#TBT: Alan Rogan: King of Guitar Technicians

Alan’s expertise in guitars helped rock bands to achieve their killer sound

Name: Alan Rogan

DOB: 15th February 1951

DOD: 3rd July 2019

From: Gateshead, Newcastle, UK

Area of work: Guitar Technician

What they did:

For over 40 years, Alan from Gateshead, Newcastle, was thought of in the trade as “the king of guitar techs”. Thanks to his knowledge, skill, and attention to detail, he tuned, repaired and handed guitars to rock royalty from Eric Clapton, George Harrison, Tom Petty and the Eagles to Pete Townsend when on tour with The Who.

His love of guitars began when he was 12 years old and the Beatles first album came out.  “When I saw George Harrison play, that was it for me - I had to have a [Gretsch] Tennessean”. However, his tastes changed when “about two years later, at a local shop in the window was a brand-new Telecaster. When I saw that, when I was about 14, that was the end of it, and it still is.” His passion for guitars would last his entire career.

While at school he took a Saturday job at Barratts music store in Newcastle. On leaving school, and after a short apprenticeship at a Baker’s, he began working full-time at the music shop. In evenings and weekends he could be found nurturing his hobbies of buying, selling, and repairing second-hand guitars and amplifiers and gigging at venues like Club A’Gogo, where the Animals were the house band.

When 24 and working in London’s famous Top Gear musical instrument shop, Alan was made an offer he couldn’t refuse. The Who were planning an 81-day world tour and needed new crew. The band’s management rang Top Gear to ask if they knew a good guitar technician. When Alan answered the phone, he recommended himself. “It starts with a phone call: ‘Do you fancy helping out tonight?’ or ‘Somebody’s ill’,” he recalled. “And then all of a sudden it’s 35 years later...” From that point on Alan was a fixture on every Who tour up until 2019, when he passed away.

When Pete Townshend of the Who smashed electric guitars on stage, Alan was on hand to put them back together again. Alan worked as Townshend’s guitar technician for more than 40 years repairing them with “with Super Glue, Band-Aids, wire, whatever I could lay my hands on”.

As a guitar technician on tour, Alan had to find the best and rarest guitars for Townshend, ensure they were modified to his specifications, get them on site for gigs, tune them onstage and hand them to Townshend as and when required. It was a high-pressured career: “If anything went wrong, with the Who it’s not a case of ‘It’s cool’; it’s ‘That better not happen again – there’s no messing around.” “If a show goes well, and they usually do, he uses two guitars. One for regular tuning and one with capos on.” he said. That said, Alan’s key to being a good guitar tech was to “always have a spare to the spare to the spare.”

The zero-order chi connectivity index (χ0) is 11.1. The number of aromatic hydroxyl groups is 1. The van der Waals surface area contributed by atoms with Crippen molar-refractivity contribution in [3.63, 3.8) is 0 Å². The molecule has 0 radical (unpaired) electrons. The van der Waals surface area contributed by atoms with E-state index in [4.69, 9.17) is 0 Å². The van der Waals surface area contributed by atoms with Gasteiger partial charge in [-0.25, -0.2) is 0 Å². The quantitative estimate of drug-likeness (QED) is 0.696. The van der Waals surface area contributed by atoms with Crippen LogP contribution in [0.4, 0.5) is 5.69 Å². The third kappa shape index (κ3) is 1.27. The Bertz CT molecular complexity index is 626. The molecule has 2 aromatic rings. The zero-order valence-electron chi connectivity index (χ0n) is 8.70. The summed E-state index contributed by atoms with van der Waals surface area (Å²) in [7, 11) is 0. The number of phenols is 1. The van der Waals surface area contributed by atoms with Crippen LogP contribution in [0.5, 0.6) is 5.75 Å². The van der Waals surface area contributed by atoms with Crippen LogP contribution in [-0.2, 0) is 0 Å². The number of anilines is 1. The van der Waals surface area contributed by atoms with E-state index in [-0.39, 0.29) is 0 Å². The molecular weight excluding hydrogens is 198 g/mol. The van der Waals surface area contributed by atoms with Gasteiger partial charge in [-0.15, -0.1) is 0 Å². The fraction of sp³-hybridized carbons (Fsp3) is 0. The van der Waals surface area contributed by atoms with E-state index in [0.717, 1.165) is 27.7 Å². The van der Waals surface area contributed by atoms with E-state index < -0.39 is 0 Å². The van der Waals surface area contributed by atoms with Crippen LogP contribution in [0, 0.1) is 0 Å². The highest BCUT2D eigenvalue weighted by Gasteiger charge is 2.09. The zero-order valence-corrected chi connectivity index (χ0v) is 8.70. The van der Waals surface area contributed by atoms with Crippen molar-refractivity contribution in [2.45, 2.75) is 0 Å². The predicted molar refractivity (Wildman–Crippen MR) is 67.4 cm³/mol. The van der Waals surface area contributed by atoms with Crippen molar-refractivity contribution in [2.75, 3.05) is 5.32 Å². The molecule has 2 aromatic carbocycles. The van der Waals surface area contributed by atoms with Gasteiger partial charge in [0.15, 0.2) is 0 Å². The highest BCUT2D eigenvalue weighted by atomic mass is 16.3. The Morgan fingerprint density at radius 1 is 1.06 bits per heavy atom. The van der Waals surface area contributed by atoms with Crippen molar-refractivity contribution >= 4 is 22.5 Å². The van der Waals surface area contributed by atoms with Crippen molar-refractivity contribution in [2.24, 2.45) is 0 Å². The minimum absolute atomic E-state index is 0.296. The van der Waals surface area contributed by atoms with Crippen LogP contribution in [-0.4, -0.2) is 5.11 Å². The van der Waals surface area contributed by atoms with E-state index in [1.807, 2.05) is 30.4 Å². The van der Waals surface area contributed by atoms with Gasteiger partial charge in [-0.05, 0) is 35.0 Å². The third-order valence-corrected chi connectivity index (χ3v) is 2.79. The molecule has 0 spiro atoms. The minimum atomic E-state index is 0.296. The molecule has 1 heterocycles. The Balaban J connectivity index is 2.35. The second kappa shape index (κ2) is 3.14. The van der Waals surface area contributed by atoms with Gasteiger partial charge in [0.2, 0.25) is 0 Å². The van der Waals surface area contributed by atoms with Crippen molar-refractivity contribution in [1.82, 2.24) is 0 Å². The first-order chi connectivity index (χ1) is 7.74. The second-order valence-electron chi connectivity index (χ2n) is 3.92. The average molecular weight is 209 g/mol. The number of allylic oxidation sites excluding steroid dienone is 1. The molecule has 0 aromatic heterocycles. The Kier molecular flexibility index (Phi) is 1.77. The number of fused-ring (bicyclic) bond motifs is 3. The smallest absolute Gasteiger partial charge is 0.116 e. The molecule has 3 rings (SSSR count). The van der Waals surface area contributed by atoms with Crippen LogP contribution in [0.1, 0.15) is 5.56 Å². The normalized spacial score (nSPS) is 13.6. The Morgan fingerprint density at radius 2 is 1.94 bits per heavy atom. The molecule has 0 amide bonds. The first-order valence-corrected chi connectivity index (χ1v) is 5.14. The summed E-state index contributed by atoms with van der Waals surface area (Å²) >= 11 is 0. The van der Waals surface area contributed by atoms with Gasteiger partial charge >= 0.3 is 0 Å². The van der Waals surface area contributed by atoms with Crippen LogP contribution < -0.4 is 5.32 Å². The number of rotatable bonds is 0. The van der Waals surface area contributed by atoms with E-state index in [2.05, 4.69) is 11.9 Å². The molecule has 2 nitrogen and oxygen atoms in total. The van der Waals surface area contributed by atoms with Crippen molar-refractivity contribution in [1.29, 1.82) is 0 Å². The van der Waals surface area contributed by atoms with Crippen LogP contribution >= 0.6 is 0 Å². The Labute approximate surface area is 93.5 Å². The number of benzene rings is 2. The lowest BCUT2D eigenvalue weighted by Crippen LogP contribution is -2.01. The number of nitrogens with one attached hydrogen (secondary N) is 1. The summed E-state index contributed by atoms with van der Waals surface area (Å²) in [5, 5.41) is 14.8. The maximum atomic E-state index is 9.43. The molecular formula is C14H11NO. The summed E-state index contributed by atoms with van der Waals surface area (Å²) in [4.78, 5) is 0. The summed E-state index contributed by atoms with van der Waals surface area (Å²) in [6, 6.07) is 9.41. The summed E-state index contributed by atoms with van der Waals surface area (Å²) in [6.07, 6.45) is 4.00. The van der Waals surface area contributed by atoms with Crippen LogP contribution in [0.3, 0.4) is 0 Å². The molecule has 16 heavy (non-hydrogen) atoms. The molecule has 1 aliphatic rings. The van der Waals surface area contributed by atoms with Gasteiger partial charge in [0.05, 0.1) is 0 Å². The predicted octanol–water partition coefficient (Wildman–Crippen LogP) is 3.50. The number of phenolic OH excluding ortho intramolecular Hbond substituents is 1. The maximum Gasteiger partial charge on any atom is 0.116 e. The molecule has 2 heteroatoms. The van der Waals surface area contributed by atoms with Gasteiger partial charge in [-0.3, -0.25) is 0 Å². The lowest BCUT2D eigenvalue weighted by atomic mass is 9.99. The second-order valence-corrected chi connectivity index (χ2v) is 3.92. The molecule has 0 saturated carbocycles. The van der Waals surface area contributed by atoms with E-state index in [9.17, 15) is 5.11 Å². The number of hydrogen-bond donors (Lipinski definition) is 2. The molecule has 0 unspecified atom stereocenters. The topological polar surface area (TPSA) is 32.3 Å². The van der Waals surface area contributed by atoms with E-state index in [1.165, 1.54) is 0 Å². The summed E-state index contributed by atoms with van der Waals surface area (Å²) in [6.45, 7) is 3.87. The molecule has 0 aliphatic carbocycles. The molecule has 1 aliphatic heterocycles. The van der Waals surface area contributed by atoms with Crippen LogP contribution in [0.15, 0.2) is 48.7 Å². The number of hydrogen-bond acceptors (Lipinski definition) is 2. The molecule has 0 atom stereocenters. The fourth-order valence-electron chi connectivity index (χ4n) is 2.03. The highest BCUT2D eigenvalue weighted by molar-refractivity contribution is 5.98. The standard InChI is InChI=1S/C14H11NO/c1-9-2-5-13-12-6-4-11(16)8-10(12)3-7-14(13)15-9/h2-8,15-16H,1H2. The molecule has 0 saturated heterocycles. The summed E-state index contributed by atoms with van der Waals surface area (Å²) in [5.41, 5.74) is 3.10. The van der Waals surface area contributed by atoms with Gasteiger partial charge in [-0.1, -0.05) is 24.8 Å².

Alan often had to repair the guitars during gigs. “I do it very much on the hop,” he said, “while the guitar player is waiting.” Wiping blood off the guitars also became part of Alan’s role. “Pete often cuts his fingers because he just goes for it,” said Alan. He was clearly proud of work, remembering, “When Pete says, ‘Alan has helped me get my sound’, that’s a proud thing to hear.”

Alan’s daughter, Kerri said, Alan knew how to modify a guitar to get the right sound for the right person – bridge, pick-ups, strings, all adjusted to whatever the player wanted…or what Alan suggested they might want. Fender CEO Andy Mooney wrote of Alan that “Anyone who knew [him] knew him as someone who’d brighten every room and make every conversation fun, but Alan was also the consummate, professional guitar technician... He was proud of his work and no detail was too small.”

When Alan died of cancer in July 2019, the Who wrote in tribute to him:

 Much of our crew were hand-picked by Al, and we are honoured to be part of his chosen family – spending many years with him all over the world. No words can express the hole left by this overwhelming and large personality, such a bold and funny charmer of a man. Alan was at home in a world of music legends and “big rock stars,” as he had confidence and a sparking persona that could keep up with the best of them. Although always working on the support team side, he was as big a star as anyone he worked with.” They added, “He’s dodged a few flying guitars in life – but he’s free of any such worries now.

Without him…

...and his skill and knowledge of guitars, Pete Townshend and many other rock stars would not have been able to achieve the sound they wanted for their on-stage performances.

To learn more, please visit: Andy Connelly's #technicianjourney Blog


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